Friday, September 11, 2009
Integrated Farm Tour
Oscar Arias, owner of the integrated farm
Back in June, I went to a Women and Agriculture Conference that the Protected Areas Management project puts on every year. How it works is each PCV that wants to participate brings a woman from his or her community to the conference. During the conference, we learn about improved agricultural practices such as making organic compost or saving seeds, but we also talk about gender, self-esteem, and female leadership. This year, I took a woman from La Campa named Adelaida Gomez who works for a privately funded institution called CASM (Comisión de Acción Social Mennonita). This institution does a lot of really great development work in La Campa and other municipalities and their funds have not been cut because of the coup that happened here in the end of June.
During this conference, we visited an integrated farm on the north coast which interested Adelaida a lot. So much, in fact, that she went back to La Campa and organized a trip back up there with a group of 30 farmers from here! An integrated farm uses improved farming practices such as organic fertilizers and takes into consideration one´s health and the health of the environment. For example, instead of burning their fields every year, they let a plot of land rest for a season or two instead of stripping it year after year of all of its nutrients.
So, Adelaida, the other staff from CASM, three high school students doing their three month practice, and the farmers picked me up on the side of the road outside of Santa Rosa de Copan the next day. I spent the night in Santa Rosa because the day before I had taken a friend and her baby to a cleft lip medical brigade put on by Operation Smile. (Unfortunately, the baby was underweight five pounds and so they didn´t operate.) Adelaida and I rode in the front to give directions to the driver. Luckily, we didn´t get TOO lost finding our way back out to the farm because it´s pretty well hidden from the main road! On the way, we ran into some people peacefully protesting the return of president, Mel Zelaya. Road blocks have been very since the coup but luckily this protest was only blocking one lane, slowing down traffic but not completely stopping it. I had only heard about the protests but this was the first time that I actually saw one in action.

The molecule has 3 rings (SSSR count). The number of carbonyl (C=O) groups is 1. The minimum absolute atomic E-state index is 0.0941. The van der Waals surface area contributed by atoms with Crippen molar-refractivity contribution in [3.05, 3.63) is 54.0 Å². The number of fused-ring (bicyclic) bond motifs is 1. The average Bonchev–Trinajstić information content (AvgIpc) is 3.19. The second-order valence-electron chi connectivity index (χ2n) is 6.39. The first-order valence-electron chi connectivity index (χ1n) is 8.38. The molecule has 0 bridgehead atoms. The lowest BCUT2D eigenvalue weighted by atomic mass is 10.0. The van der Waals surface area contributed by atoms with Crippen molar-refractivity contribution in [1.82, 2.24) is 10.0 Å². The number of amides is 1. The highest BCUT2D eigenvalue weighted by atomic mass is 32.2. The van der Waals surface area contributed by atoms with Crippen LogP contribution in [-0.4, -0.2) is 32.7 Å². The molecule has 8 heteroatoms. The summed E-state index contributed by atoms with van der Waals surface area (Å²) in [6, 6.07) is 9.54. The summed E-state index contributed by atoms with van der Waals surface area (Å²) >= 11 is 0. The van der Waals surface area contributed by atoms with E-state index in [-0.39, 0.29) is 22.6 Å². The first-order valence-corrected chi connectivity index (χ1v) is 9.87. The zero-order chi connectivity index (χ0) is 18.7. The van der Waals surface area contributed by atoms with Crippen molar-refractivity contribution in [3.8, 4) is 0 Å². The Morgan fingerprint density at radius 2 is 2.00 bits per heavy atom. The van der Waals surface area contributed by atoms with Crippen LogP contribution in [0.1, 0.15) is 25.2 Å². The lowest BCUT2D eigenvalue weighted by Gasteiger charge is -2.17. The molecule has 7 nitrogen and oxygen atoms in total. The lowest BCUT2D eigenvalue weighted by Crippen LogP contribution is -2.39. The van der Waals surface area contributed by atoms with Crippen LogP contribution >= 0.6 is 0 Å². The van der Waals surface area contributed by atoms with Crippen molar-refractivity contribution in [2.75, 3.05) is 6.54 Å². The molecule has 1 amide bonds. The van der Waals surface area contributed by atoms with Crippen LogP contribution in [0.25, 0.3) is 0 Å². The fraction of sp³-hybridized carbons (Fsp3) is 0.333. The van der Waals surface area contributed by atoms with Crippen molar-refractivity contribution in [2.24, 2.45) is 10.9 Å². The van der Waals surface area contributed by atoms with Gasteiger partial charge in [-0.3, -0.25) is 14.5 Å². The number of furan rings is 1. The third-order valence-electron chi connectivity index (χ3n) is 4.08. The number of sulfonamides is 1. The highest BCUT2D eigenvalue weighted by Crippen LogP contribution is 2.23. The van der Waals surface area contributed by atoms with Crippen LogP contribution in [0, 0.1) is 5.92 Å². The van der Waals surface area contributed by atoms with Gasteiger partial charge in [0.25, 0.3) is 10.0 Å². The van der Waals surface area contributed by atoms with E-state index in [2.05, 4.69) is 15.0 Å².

At the integrated farm called Naranjo Chino, we made insecticides and fungicides using natural ingredients like papaya leaves. We saw a compost latrine, a water filtration system using a barrel and some sand, a biodigestor, and an ecological oven among other things.
Making the fungicide - grinding papaya leaves
The other group making the insecticide
I love visiting integrated farms because usually the people who run the farms start off just like the farmers that we take to visit. The only difference is that they were willing to try different techniques to improve their farm. This means that the farmers of integrated farms can relate to other Honduran farmers and thus know how to teach them using many visuals and simple metaphors instead of listing off technical vocabulary that are above comprehension. They also know what to say to motivate them to change their farms or are familiar with the excuses and reasons why farmers are reluctant to change their practices. And the best part is that Honduran farmers are teaching Honduran farmers! There may have been some external aid at some point, but now the integrated farm we visited is 100% sustainable.
Banana trees with compost in between
Look at all the bananas they get on one branch!
Cutting up the trunks of banana trees to make an organic compost ¨salad¨
A man selling bananas in El Progreso on the north coast
The sunset on the way home